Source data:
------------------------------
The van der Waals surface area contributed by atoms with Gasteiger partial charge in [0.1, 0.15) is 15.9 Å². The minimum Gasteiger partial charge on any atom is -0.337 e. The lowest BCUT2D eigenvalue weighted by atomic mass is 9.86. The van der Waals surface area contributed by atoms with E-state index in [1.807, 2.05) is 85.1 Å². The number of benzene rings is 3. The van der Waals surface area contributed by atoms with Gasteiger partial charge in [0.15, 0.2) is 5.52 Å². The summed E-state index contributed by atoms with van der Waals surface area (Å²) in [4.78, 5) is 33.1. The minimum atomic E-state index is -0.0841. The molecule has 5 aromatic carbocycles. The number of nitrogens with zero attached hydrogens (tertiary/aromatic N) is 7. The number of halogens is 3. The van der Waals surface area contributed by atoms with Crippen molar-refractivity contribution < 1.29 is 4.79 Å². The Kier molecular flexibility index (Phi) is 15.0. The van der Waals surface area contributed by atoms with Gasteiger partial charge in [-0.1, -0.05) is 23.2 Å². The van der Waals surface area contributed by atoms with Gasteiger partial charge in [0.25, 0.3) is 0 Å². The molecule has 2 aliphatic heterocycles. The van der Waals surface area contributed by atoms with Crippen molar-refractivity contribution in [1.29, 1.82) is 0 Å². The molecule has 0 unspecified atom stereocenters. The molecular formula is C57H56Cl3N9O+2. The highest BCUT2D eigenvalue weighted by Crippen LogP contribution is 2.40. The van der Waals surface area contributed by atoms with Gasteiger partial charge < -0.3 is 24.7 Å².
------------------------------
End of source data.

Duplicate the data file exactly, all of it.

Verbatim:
The van der Waals surface area contributed by atoms with Gasteiger partial charge in [0.1, 0.15) is 15.9 Å². The minimum Gasteiger partial charge on any atom is -0.337 e. The lowest BCUT2D eigenvalue weighted by atomic mass is 9.86. The van der Waals surface area contributed by atoms with E-state index in [1.807, 2.05) is 85.1 Å². The number of benzene rings is 3. The van der Waals surface area contributed by atoms with Gasteiger partial charge in [0.15, 0.2) is 5.52 Å². The summed E-state index contributed by atoms with van der Waals surface area (Å²) in [4.78, 5) is 33.1. The minimum atomic E-state index is -0.0841. The molecule has 5 aromatic carbocycles. The number of nitrogens with zero attached hydrogens (tertiary/aromatic N) is 7. The number of halogens is 3. The van der Waals surface area contributed by atoms with Crippen molar-refractivity contribution < 1.29 is 4.79 Å². The Kier molecular flexibility index (Phi) is 15.0. The van der Waals surface area contributed by atoms with Gasteiger partial charge in [-0.1, -0.05) is 23.2 Å². The van der Waals surface area contributed by atoms with Gasteiger partial charge in [0.25, 0.3) is 0 Å². The molecule has 2 aliphatic heterocycles. The van der Waals surface area contributed by atoms with Crippen molar-refractivity contribution in [1.29, 1.82) is 0 Å². The molecule has 0 unspecified atom stereocenters. The molecular formula is C57H56Cl3N9O+2. The highest BCUT2D eigenvalue weighted by Crippen LogP contribution is 2.40. The van der Waals surface area contributed by atoms with Gasteiger partial charge < -0.3 is 24.7 Å².